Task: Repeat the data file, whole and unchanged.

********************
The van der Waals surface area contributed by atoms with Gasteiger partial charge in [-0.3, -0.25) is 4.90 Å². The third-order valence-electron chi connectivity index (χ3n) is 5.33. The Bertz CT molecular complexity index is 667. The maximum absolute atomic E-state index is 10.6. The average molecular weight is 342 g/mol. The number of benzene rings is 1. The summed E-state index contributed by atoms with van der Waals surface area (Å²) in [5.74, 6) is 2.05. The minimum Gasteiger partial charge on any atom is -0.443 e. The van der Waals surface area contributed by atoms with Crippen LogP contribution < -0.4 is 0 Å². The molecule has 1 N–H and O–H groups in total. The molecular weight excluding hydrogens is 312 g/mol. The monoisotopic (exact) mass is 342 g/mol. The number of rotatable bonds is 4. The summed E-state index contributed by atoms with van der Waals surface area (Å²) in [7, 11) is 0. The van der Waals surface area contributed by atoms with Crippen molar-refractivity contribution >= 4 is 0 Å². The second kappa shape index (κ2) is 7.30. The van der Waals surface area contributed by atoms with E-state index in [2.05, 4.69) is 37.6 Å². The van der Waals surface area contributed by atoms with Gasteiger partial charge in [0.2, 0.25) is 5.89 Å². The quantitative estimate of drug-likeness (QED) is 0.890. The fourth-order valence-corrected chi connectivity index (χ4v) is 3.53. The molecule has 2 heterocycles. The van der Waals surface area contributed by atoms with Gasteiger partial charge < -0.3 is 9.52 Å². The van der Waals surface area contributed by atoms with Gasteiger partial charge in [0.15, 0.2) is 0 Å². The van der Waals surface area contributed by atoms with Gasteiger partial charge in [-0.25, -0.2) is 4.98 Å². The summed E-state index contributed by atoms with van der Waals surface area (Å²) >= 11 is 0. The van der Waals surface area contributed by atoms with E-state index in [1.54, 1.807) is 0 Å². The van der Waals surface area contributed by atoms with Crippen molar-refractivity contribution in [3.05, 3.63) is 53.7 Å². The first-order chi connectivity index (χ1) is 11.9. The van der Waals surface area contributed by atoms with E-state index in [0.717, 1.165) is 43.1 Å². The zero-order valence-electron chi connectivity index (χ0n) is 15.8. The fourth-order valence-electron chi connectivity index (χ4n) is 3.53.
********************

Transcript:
The van der Waals surface area contributed by atoms with Gasteiger partial charge in [-0.3, -0.25) is 4.90 Å². The third-order valence-electron chi connectivity index (χ3n) is 5.33. The Bertz CT molecular complexity index is 667. The maximum absolute atomic E-state index is 10.6. The average molecular weight is 342 g/mol. The number of benzene rings is 1. The summed E-state index contributed by atoms with van der Waals surface area (Å²) in [5.74, 6) is 2.05. The minimum Gasteiger partial charge on any atom is -0.443 e. The van der Waals surface area contributed by atoms with Crippen LogP contribution < -0.4 is 0 Å². The molecule has 1 N–H and O–H groups in total. The molecular weight excluding hydrogens is 312 g/mol. The monoisotopic (exact) mass is 342 g/mol. The number of rotatable bonds is 4. The summed E-state index contributed by atoms with van der Waals surface area (Å²) in [7, 11) is 0. The van der Waals surface area contributed by atoms with Crippen molar-refractivity contribution >= 4 is 0 Å². The second kappa shape index (κ2) is 7.30. The van der Waals surface area contributed by atoms with E-state index in [2.05, 4.69) is 37.6 Å². The van der Waals surface area contributed by atoms with Gasteiger partial charge in [0.2, 0.25) is 5.89 Å². The quantitative estimate of drug-likeness (QED) is 0.890. The fourth-order valence-corrected chi connectivity index (χ4v) is 3.53. The molecule has 2 heterocycles. The van der Waals surface area contributed by atoms with Gasteiger partial charge < -0.3 is 9.52 Å². The van der Waals surface area contributed by atoms with Gasteiger partial charge in [0.15, 0.2) is 0 Å². The van der Waals surface area contributed by atoms with Gasteiger partial charge in [-0.25, -0.2) is 4.98 Å². The summed E-state index contributed by atoms with van der Waals surface area (Å²) >= 11 is 0. The van der Waals surface area contributed by atoms with E-state index in [1.54, 1.807) is 0 Å². The van der Waals surface area contributed by atoms with Crippen molar-refractivity contribution in [3.05, 3.63) is 53.7 Å². The first-order chi connectivity index (χ1) is 11.9. The van der Waals surface area contributed by atoms with E-state index in [0.717, 1.165) is 43.1 Å². The zero-order valence-electron chi connectivity index (χ0n) is 15.8. The fourth-order valence-electron chi connectivity index (χ4n) is 3.53.